Bicycle Queensland partners with peer-to-peer rental startup Quipmo to get Queenslanders listing their bikes

- February 7, 2018 2 MIN READ
bike share

As various dockless bike sharing startups take over the streets of Australia’s cities, non-profit community and advocacy organisation Bicycle Queensland has taken a different approach, partnering with peer-to-peer equipment rental platform Quipmo to help members lend out their bikes.

Quipmo was founded by Chris Evans, who had moved to Brisbane from Perth to study for an MBA. With the week dedicated to studying, the weekends were reserved for adventure trips and travel, for which he needed equipment – and so Quipmo was born, allowing users to list out surf, biking, and snow equipment for others to hire.

In partnering up and getting locals to list their bikes, Quipmo and Bicycle Queensland are looking to then target both locals and visitors to Queensland.

Anna Savage, CEO of Bicycle Queensland, said, “This partnership is key to our mission and will encourage residents and tourists alike to cycle for fun, to socialise, and to experience Queensland’s culturally diverse communities and natural environment.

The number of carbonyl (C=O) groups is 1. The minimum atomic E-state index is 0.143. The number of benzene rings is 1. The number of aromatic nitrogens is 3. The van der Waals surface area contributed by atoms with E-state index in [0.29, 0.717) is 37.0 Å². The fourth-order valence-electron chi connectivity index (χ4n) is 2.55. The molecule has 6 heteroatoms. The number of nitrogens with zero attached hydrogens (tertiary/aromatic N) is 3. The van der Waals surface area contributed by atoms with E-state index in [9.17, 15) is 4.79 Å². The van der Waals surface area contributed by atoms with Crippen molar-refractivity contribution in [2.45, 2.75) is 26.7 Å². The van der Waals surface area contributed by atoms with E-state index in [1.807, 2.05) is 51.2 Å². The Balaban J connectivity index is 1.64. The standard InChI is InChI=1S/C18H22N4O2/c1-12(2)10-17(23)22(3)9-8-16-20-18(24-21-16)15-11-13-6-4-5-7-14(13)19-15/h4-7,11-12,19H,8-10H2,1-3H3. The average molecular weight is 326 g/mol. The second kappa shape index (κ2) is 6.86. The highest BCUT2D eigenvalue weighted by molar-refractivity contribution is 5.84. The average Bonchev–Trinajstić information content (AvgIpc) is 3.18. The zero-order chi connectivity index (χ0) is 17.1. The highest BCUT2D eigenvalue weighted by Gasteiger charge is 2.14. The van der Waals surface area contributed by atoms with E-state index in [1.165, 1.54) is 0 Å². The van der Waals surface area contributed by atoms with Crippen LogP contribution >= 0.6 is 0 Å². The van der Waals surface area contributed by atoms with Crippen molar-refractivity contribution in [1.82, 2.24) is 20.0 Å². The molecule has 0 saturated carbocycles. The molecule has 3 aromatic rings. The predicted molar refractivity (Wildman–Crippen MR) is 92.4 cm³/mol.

“There’s no better way to see the sunshine state than by riding a bike and enjoying our great outdoors.”

Evans added, “More than 24 million domestic and international overnight visitors travel to Queensland each year and we’d love to get them cycling.

“We believe this partnership has the potential to significantly grow the tourism potential of the Queensland economy by harnessing one of the world’s most rapidly emerging share platforms to promote participation in cycling.”

Quipmo’s insurance will cover bike owners who register for third party liability, as well as damage, theft, and loss.

The partnership comes as Chinese bike sharing startup Mobike gears up to roll out 2,000 bikes on the Gold Coast in time for the Commonwealth Games.

Working in partnership with the City of Gold Coast and transit company TAG Group, Mobike will roll the bikes out strategically around the suburbs of Southport, Surfers Paradise, Broadbeach, and Varsity Lakes. The bikes launched locally will have three-speed gears, a larger frame, and 26-inch wheels, with a number to be equipped with surfboard racks.

With bikes ending up in backyards and the Yarra River, the perception around bike sharing in Australia isn’t exactly positive; with this in mind, TAG Group CEO Michael McGee said the Gold Coast model would look to change the perception by ensuring the bikes will be deployed where they will actually be used.

“While bike sharing is in its infancy in Australia, we are excited to showcase how the Gold Coast’s unique model can enhance mobility with digital disruption while supporting positive social outcomes for the community,” he said.

Image: Bicycle Queensland president Bill Loveday and CEO Anna Savage. Source: Supplied.

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